Blogs

February 2017
Blog
by Bill Savedoff

Last November, I got a birthday gift from the International Monetary Fund: my very own copy of “How to Design and Enforce Tobacco Excises?” I don’t blame you for missing it—it came out 5 days before the US election. I was quite pleased to see it. I’ve been asking for an IMF statement on tobacco…

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January 2017
Blog
by Eustace Uzor

The need to achieve fiscal convergence and consolidation in Nigeria cannot be overemphasised. This is especially important considering that the economy recently slipped into recession, according to data from the National Bureau of Statistics. One notable factor for this is the high level of fiscal indiscipline at the subnational level, which mainly derives from problematic…

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January 2017
Blog
by Mike Durst

Policy-makers in developing countries, when choosing a mix of fiscal instruments to govern a mining or oil-and-gas development, often face a dilemma. It’s a tug-of-war between tradition, as represented by a preference for royalties that are based on the gross value of extracted product, and economic theory, represented by the use of taxes based on…

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December 2016
Blog
by Sol Picciotto

What are international tax disputes? Formally, international tax disputes are between the tax authorities of two different countries. They result from differing interpretations of the provisions of a tax treaty between the two countries. However, they mainly affect taxpayers with cross-border economic activities, usually transnational corporations (TNCs). Tax treaties are normally incorporated into domestic law. So,…

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November 2016
Blog
by Anzetse Were

Last week I participated in a panel discussion at the Kenya Revenue Authority (KRA) Tax Summit on tax policy and economic development. Current fiscal policy is defined by a widening gap between expenditure and revenue generation putting a spotlight on the country’s tax regime and how to expand tax collection. While there are steps that…

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September 2016
Blog
by Oluseun Onigbinde

A secure nation On a visit to Kigali, a lady extolled their army and why they have the respect of every citizen. Like every typical African, she could not reconcile how the world famous Nigerian military cannot take down Boko Haram. It is clear that we have underfunded our military in years past and recent…

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August 2016
Blog
by Liam Taylor

From Wall Street to the World Bank, people are looking at Kampala as a model for how cities can finance their futures. This piece first appeared on Next City. Joseph Aliguma is perched on the bull bars of a minibus, listing his expenses. Every day he drives his 14-seater “taxi” between Kibale, in western Uganda,…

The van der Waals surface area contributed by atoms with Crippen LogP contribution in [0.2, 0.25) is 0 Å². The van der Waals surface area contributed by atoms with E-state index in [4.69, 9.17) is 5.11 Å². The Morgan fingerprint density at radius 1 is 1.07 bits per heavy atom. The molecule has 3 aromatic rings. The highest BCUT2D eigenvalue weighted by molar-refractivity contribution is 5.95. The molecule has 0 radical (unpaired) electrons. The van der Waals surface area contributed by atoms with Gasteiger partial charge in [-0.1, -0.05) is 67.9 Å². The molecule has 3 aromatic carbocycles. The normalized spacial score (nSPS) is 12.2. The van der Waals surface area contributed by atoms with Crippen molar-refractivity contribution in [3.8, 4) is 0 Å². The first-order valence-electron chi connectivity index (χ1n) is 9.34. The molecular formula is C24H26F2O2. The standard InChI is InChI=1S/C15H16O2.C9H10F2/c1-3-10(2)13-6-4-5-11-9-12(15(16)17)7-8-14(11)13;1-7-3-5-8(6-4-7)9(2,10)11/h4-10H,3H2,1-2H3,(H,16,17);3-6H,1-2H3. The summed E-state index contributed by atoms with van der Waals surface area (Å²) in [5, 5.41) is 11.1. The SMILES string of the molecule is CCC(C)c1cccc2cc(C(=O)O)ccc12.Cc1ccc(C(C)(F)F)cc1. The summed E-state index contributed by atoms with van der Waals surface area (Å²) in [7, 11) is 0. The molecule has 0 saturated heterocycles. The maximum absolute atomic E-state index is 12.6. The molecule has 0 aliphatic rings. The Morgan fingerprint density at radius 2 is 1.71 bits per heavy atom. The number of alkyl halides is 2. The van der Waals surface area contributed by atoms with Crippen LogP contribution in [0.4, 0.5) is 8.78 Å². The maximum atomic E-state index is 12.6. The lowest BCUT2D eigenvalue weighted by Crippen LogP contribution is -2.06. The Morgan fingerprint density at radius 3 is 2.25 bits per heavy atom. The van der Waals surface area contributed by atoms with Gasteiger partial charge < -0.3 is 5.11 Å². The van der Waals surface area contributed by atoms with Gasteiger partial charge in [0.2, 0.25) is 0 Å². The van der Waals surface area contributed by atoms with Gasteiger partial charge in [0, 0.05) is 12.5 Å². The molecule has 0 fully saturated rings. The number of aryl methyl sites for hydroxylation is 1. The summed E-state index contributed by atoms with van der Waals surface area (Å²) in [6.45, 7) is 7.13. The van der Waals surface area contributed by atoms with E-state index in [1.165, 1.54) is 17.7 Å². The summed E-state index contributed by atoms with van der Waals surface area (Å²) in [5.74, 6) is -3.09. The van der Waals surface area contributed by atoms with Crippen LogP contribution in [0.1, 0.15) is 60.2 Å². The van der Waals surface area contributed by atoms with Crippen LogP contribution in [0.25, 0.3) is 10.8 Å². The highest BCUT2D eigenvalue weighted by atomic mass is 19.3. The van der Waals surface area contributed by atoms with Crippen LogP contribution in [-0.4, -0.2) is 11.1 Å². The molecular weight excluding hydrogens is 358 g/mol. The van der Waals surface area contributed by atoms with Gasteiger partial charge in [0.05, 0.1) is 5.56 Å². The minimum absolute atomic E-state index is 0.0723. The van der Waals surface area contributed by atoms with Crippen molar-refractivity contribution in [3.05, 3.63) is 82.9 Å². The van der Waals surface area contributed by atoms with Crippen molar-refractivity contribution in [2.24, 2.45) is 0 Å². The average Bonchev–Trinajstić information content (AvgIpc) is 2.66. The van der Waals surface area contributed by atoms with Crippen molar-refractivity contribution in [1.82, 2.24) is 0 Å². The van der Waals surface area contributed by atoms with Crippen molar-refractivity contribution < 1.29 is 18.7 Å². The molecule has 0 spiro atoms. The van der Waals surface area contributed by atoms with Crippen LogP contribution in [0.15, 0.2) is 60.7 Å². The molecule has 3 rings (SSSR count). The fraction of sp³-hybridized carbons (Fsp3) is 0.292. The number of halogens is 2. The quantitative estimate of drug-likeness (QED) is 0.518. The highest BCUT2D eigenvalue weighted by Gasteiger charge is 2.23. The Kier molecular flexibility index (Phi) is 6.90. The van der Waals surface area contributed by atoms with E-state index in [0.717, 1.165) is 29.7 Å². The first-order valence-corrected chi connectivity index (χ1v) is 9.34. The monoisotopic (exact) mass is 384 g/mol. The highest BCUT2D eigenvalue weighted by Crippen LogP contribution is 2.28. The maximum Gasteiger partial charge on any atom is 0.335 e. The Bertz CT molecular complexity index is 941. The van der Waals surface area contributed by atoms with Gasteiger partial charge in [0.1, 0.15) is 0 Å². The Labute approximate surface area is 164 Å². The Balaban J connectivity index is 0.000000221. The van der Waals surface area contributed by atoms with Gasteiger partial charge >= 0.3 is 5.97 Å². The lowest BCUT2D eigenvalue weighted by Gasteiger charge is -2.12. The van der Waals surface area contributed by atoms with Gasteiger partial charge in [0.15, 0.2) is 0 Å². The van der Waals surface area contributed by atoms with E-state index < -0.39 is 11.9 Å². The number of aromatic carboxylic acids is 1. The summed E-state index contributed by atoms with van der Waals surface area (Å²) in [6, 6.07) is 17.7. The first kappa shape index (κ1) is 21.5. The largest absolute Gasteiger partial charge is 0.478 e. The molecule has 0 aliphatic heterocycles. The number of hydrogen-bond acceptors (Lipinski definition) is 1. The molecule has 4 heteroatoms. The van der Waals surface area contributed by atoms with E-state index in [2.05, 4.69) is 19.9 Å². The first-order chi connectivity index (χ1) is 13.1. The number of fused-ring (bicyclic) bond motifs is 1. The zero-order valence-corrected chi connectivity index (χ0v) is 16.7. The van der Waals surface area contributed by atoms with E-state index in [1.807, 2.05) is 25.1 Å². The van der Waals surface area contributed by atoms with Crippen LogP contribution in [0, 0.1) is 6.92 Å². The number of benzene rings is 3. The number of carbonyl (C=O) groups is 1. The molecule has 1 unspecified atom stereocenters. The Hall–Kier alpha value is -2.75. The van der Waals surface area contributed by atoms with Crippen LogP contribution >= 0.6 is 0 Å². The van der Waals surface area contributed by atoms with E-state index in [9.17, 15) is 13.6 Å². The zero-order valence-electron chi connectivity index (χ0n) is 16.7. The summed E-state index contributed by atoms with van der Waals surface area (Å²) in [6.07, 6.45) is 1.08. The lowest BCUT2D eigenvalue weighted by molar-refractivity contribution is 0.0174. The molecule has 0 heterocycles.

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July 2016
Blog
by Rhiannon McCluskey

Last week, the Institute of Development Studies hosted its 50th anniversary conference titled “States, Markets and Society“.  As part of the conference, the ICTD hosted a panel on the theme of taxation and fiscal contracts in Africa. The panellists were ICTD’s research directors Wilson Prichard and Giulia Mascagni, our Capacity Building Manager Jalia Kangave, and…

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June 2016
Blog
by Mick Moore

Sri Lankans sometimes like to claim perverse records for their country. You will likely have heard the proud assertion that ‘Sri Lanka has the highest suicide rate in the world’. Fortunately, that is not true. But here is a genuine perverse record, of which few people are aware: Sri Lanka holds the world record for…

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April 2016
Blog
by Rhiannon McCluskey

A great deal of attention has been paid to the obstacles African governments face in effectively taxing the profits of transnational corporations. African governments are frequently urged to widen their tax bases by reducing tax incentives for foreign investors. But what about Africa’s rich? Some Africans are very rich, and in many cases they are…

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March 2016
Blog
by Kyle McNabb

In 2010, the ICTD launched efforts to create the ICTD government revenue dataset (GRD), which is increasingly recognized as the best possible source of cross-country revenue data for researchers. An important motivation was concern about the quality and transparency of data available from the IMF: Publicly available data had significant limitations, while the private data…

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February 2016
Blog
by Maya Forstater

Over the past couple of weeks Malawi has become the latest poster child for UK campaigns arguing that changes to the international tax system can deliver outsize returns for development. Specifically, Action Aid is calling on the UK government to renegotiate a 60-year-old tax treaty. Questions were also raised about this issue in the House of…

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